Feminist Philosophers

News feminist philosophers can use

The Sunday cat: Iris! March 8, 2008

Filed under: cats,Uncategorized — jj @ 11:54 pm

Brave Iris, a Bengal kitty cat,  in the cockpit of a Cessna 172:

Sweet Capt Jim, Iris’s human companion, saw concerns about the noise and has given her ear muffs:

And for  Iris and a seal watching one another, try this:

 

Fact for the day: Beguinages

Filed under: gender,religion,sex — Jender @ 5:07 pm

File this under “stuff I didn’t know”. A fascinating bit of women’s history (from CNN’s travel section, amazingly enough):

centuries ago, this hamlet in Leuven — a university town, 20 miles east of Brussels — was a beguinage, a sort of commune for unmarried, religiously-inclined women known as beguines (pronounced Bay-Gueens). Beguines — most likely derived from the Flemish word beghen, which means to pray — were women in the Low Countries who, beginning in the 12th century, chose to live neither under the care of a man nor the vows of the church. Theirs was, in essence, a feminist movement and its remarkable architectural legacy is still evident in cities across the Netherlands and Belgium….Beguinages were home to generations of religious women who sought to live a more independent life than that of women who married against their will. They made their homes, catered to the sick and poor, and sought to serve God without separating from the rest of the world. As Catholic women devoted to prayer and good work, beguines lived simply, wore loose robes and headwear similar to nuns’ habits. But nuns they were definitely not. Beguines took no religious vows. They could leave and marry, if they chose. They could own property and took no alms. Women of all classes were welcomed. They carried on professions, often in the textile industry. They elected women to be leaders — Grand Dames — and each Grand Dame was often assisted by an elected council. Each beguine was expected to support herself and make a tangible contribution to the beguinage, either through labor or rent income.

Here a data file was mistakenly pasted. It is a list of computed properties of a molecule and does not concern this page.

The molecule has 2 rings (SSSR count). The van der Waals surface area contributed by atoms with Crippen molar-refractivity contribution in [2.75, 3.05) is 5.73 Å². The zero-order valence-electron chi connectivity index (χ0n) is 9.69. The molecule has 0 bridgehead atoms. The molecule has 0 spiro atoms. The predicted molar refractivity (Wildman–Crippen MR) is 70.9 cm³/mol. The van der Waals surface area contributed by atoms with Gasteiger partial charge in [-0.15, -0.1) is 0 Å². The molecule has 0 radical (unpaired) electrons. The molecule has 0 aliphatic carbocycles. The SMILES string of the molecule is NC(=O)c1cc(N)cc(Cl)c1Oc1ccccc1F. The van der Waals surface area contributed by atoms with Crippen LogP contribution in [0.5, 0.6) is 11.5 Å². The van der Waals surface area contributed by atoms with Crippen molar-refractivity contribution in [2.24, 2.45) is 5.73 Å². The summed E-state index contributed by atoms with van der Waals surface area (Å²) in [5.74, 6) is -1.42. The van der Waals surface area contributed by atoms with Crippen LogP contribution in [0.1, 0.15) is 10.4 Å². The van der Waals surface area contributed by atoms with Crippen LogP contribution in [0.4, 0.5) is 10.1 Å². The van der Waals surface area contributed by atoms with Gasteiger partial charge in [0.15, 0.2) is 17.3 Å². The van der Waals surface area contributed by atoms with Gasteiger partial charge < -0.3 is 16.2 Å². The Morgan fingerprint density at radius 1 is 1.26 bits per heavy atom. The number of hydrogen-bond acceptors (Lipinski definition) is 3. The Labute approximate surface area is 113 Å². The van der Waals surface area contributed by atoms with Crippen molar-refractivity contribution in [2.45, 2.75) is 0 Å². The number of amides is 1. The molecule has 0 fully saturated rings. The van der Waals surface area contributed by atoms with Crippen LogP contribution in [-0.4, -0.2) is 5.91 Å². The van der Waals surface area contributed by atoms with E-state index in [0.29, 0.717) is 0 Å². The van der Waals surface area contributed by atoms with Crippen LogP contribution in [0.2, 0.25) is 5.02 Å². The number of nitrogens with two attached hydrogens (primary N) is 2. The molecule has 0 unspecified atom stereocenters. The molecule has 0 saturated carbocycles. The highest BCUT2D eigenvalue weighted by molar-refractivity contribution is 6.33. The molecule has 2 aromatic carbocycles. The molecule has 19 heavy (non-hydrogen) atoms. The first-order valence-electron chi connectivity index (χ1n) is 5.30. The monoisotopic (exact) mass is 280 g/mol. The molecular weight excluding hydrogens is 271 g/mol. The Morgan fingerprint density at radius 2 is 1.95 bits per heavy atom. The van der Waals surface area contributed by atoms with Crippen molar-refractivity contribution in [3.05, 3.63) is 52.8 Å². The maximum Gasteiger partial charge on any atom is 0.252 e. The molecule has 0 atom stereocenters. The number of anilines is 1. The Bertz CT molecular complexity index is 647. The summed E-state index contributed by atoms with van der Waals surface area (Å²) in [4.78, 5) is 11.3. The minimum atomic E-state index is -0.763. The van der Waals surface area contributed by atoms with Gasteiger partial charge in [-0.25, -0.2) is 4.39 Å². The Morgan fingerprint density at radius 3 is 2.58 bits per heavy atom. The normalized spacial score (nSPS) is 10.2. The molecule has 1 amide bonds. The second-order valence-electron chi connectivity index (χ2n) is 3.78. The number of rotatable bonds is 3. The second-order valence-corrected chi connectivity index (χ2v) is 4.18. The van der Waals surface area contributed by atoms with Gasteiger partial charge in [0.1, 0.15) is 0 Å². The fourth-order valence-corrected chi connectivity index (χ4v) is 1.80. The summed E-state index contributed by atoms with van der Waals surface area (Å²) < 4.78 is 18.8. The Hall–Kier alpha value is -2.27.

Thanks, Jender-Parents!

 

 
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